The Egyptian army has moved in, suspending the constitution and removing the democratically elected government of President Mohamad Morsi. The opposition, consisting of a hotch-potch of supporters of the former dictator, some opposition parties and allegedly liberal opponents of the Muslim Brotherhood party (to which Morsi belonged), are cheering the end of democratic rule.
 Few Western news channels have broadcast the speech given by Morsi after the army announced he was being deposed. A partial English translation can be read here.
 The elections which elected Morsi were largely regarded as free and fair. Many of those supportying Morsi's ouster were also supporting dictator Hosni Mubarak's ouster which took place when he resigned in February 2011. Jonathan Steele from The Guardian argues these points further here.
 Morsi and his aides have been taken into military custody. The Army has issued arrest warrants for some 300 members of the Muslim Brotherhood. Are we now back in the days of President Gamal Abdel Nasser when the MB would be mercilessly hunted down and tortured? Will we be seeing military tribunals set up to try and hang MB members as took place under Hosni Mubarak?
"In the space of one night we are back 60 years," said Amr Darrag, a senior Muslim Brotherhood member and former minister for international co-operation. "All of our leaders are being arrested in the middle of the night. Their houses are being stormed. Their children are being scared. All of our remaining leaders are banned from travel and this is just the start. "Yesterday we were part of the government doing what we thought was best for Egypt. Even if you don't agree with us, this has gone too far." In his book Nasser The Last Arab, Palestinian journalist and Arab nationalist Said K Aburish writes about Egyptian dictator Gamal Abdel Nasser's paranoia about the MB. Aburish further alleges that the MB received support from the United States, who prevailed upon Saudi Arabia to bankroll the MB not just in Egypt but across the Arab world. This was apparently confirmed by the son of Said Ramadan, one of the MB's senior leaders. Jordan's King Hussein provided MB leaders with diplomatic passports, and millions were directly transferred into Said Ramadan's Swiss bank account.
 "This is a celebration of the end of democracy" were the words of Channel 4 newsreader Krishnan Guru-Murthy. One protester he later interviewed had these words:
We feel excited. We feel so happy. We don't believe it. We don't believe it. We can do this everytime we have a president that who ignore us, that who doesn't see us, we will not just throw him away but we will kill him.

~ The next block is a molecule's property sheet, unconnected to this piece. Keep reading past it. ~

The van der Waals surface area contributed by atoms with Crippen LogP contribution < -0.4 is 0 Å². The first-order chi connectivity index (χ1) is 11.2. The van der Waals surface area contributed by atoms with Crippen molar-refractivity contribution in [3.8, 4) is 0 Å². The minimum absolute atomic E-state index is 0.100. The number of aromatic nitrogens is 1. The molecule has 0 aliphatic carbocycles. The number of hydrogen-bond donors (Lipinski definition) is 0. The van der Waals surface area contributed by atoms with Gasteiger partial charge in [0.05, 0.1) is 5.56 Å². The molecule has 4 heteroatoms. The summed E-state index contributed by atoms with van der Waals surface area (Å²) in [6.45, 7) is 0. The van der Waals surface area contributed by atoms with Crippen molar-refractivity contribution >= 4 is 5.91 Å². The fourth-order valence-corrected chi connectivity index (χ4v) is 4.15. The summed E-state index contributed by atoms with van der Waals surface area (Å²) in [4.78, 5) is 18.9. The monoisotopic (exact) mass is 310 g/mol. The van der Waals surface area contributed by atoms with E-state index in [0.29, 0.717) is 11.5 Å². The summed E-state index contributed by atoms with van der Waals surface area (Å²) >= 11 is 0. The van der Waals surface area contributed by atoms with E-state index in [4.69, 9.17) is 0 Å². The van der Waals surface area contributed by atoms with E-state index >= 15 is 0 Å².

Liberal sentiments indeed.
 And what do the Yanks reckon? David Weigel writes in Slate that the Obama Administration is probably very happy with the outcome.
So we're back to a simulacrum of the 2011 situation. Power hasn't been taken from a secular autocrat. It's been taken from an increasingly religious and autocratic politician, someone who'd won an election but might have lost to a unified opposition ... No, despite years of "congratulations to Egypt!"-style pablum, this is probably the outcome the administration prefers. It's a mess that removes an unpredictable force right next to Israel, and replaces it with a reliable, undemocratic force.
 A New York Times report of 3 July 2013 seeks to explain why the military at first accepted the MB and then why their patience with Morsi wore thin.
Although many in the military distrusted Mr. Morsi’s Islamist background — the Brotherhood had been outlawed before the revolution — they welcomed his inauguration in June 2012 as an exit from the accountability of governing. Mr. Morsi also granted two key demands: squashing the possibility of postrevolutionary prosecutions of military officials for Mubarak-era crimes and passing a Constitution that excused the military budget from parliamentary oversight. That, plus the perception that Brotherhood members were at least competent and disciplined managers, appeared to give the military confidence that the Islamist group would be a worthy partner.Apparently the army became upset with the economic stagnation and then protests in the streets. I'm not sure if an army is equipped to enforce desirable economic policy.
 The same NYT report ends with this perceptive remark:
... analysts said the opposition was naïve in cheering the military’s return to power as a step in the postrevolutionary transition to democracy. “The liberals and the revolutionaries are too quick to hop into bed with the military — it is not their friend,” said Mr. Cook of the Council on Foreign Relations. “The most important thing from the military’s perspective is preserving its place as the locus of power and influence in the system.”
To be continued ...